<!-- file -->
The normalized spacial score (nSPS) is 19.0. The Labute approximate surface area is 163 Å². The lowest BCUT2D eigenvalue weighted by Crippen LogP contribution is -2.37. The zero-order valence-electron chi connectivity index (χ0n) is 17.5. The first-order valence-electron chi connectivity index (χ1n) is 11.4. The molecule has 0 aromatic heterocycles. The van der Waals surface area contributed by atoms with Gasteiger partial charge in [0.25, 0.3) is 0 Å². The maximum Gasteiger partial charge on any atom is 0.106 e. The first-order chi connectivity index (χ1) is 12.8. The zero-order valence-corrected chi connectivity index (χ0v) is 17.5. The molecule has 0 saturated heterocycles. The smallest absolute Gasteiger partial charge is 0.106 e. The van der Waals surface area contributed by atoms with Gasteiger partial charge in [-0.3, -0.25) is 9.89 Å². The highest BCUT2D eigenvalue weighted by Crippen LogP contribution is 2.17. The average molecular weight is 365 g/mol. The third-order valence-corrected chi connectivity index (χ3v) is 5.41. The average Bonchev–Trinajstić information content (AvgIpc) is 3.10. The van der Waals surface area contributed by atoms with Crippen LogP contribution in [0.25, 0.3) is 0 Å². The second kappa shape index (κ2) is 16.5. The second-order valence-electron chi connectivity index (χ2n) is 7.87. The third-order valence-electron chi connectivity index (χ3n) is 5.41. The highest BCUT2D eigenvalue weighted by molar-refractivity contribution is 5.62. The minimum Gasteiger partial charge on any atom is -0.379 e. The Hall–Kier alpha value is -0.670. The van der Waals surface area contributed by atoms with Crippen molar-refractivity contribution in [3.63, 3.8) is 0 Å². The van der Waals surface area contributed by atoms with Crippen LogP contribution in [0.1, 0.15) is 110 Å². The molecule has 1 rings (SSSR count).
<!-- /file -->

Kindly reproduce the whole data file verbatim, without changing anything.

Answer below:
The normalized spacial score (nSPS) is 19.0. The Labute approximate surface area is 163 Å². The lowest BCUT2D eigenvalue weighted by Crippen LogP contribution is -2.37. The zero-order valence-electron chi connectivity index (χ0n) is 17.5. The first-order valence-electron chi connectivity index (χ1n) is 11.4. The molecule has 0 aromatic heterocycles. The van der Waals surface area contributed by atoms with Gasteiger partial charge in [0.25, 0.3) is 0 Å². The maximum Gasteiger partial charge on any atom is 0.106 e. The first-order chi connectivity index (χ1) is 12.8. The zero-order valence-corrected chi connectivity index (χ0v) is 17.5. The molecule has 0 saturated heterocycles. The smallest absolute Gasteiger partial charge is 0.106 e. The van der Waals surface area contributed by atoms with Gasteiger partial charge in [-0.3, -0.25) is 9.89 Å². The highest BCUT2D eigenvalue weighted by Crippen LogP contribution is 2.17. The average molecular weight is 365 g/mol. The third-order valence-corrected chi connectivity index (χ3v) is 5.41. The average Bonchev–Trinajstić information content (AvgIpc) is 3.10. The van der Waals surface area contributed by atoms with Crippen LogP contribution in [0.25, 0.3) is 0 Å². The second kappa shape index (κ2) is 16.5. The second-order valence-electron chi connectivity index (χ2n) is 7.87. The third-order valence-electron chi connectivity index (χ3n) is 5.41. The highest BCUT2D eigenvalue weighted by molar-refractivity contribution is 5.62. The minimum Gasteiger partial charge on any atom is -0.379 e. The Hall–Kier alpha value is -0.670. The van der Waals surface area contributed by atoms with Crippen molar-refractivity contribution in [3.63, 3.8) is 0 Å². The van der Waals surface area contributed by atoms with Crippen LogP contribution in [0.1, 0.15) is 110 Å². The molecule has 1 rings (SSSR count).